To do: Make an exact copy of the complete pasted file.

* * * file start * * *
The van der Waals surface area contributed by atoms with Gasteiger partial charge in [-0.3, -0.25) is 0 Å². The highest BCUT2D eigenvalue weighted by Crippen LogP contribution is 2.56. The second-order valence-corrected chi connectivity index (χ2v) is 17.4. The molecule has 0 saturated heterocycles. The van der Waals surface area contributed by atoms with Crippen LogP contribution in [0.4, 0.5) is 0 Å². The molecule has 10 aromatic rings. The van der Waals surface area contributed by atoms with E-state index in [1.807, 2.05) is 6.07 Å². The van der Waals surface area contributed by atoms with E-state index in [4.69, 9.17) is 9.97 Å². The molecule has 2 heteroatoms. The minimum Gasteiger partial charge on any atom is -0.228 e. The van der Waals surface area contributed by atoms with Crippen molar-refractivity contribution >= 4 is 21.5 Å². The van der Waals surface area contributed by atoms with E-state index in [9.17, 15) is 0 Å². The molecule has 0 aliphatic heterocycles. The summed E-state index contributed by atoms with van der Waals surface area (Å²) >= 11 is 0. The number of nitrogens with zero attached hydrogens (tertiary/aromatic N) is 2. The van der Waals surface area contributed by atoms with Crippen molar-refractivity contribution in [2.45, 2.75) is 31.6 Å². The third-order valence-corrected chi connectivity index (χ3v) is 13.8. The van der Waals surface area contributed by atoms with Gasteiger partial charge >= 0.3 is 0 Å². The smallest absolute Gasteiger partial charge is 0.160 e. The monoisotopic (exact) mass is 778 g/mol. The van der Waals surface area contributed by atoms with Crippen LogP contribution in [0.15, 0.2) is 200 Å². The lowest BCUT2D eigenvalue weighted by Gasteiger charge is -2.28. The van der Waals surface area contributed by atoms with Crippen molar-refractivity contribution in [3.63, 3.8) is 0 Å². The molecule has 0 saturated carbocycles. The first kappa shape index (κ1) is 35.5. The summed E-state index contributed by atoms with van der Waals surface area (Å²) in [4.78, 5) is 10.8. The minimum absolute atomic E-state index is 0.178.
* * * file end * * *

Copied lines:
The van der Waals surface area contributed by atoms with Gasteiger partial charge in [-0.3, -0.25) is 0 Å². The highest BCUT2D eigenvalue weighted by Crippen LogP contribution is 2.56. The second-order valence-corrected chi connectivity index (χ2v) is 17.4. The molecule has 0 saturated heterocycles. The van der Waals surface area contributed by atoms with Crippen LogP contribution in [0.4, 0.5) is 0 Å². The molecule has 10 aromatic rings. The van der Waals surface area contributed by atoms with E-state index in [1.807, 2.05) is 6.07 Å². The van der Waals surface area contributed by atoms with E-state index in [4.69, 9.17) is 9.97 Å². The molecule has 2 heteroatoms. The minimum Gasteiger partial charge on any atom is -0.228 e. The van der Waals surface area contributed by atoms with Crippen molar-refractivity contribution >= 4 is 21.5 Å². The van der Waals surface area contributed by atoms with E-state index in [9.17, 15) is 0 Å². The molecule has 0 aliphatic heterocycles. The summed E-state index contributed by atoms with van der Waals surface area (Å²) >= 11 is 0. The number of nitrogens with zero attached hydrogens (tertiary/aromatic N) is 2. The van der Waals surface area contributed by atoms with Crippen molar-refractivity contribution in [2.45, 2.75) is 31.6 Å². The third-order valence-corrected chi connectivity index (χ3v) is 13.8. The van der Waals surface area contributed by atoms with Gasteiger partial charge >= 0.3 is 0 Å². The smallest absolute Gasteiger partial charge is 0.160 e. The monoisotopic (exact) mass is 778 g/mol. The van der Waals surface area contributed by atoms with Crippen LogP contribution in [0.15, 0.2) is 200 Å². The lowest BCUT2D eigenvalue weighted by Gasteiger charge is -2.28. The van der Waals surface area contributed by atoms with Crippen molar-refractivity contribution in [3.63, 3.8) is 0 Å². The molecule has 0 saturated carbocycles. The first kappa shape index (κ1) is 35.5. The summed E-state index contributed by atoms with van der Waals surface area (Å²) in [4.78, 5) is 10.8. The minimum absolute atomic E-state index is 0.178.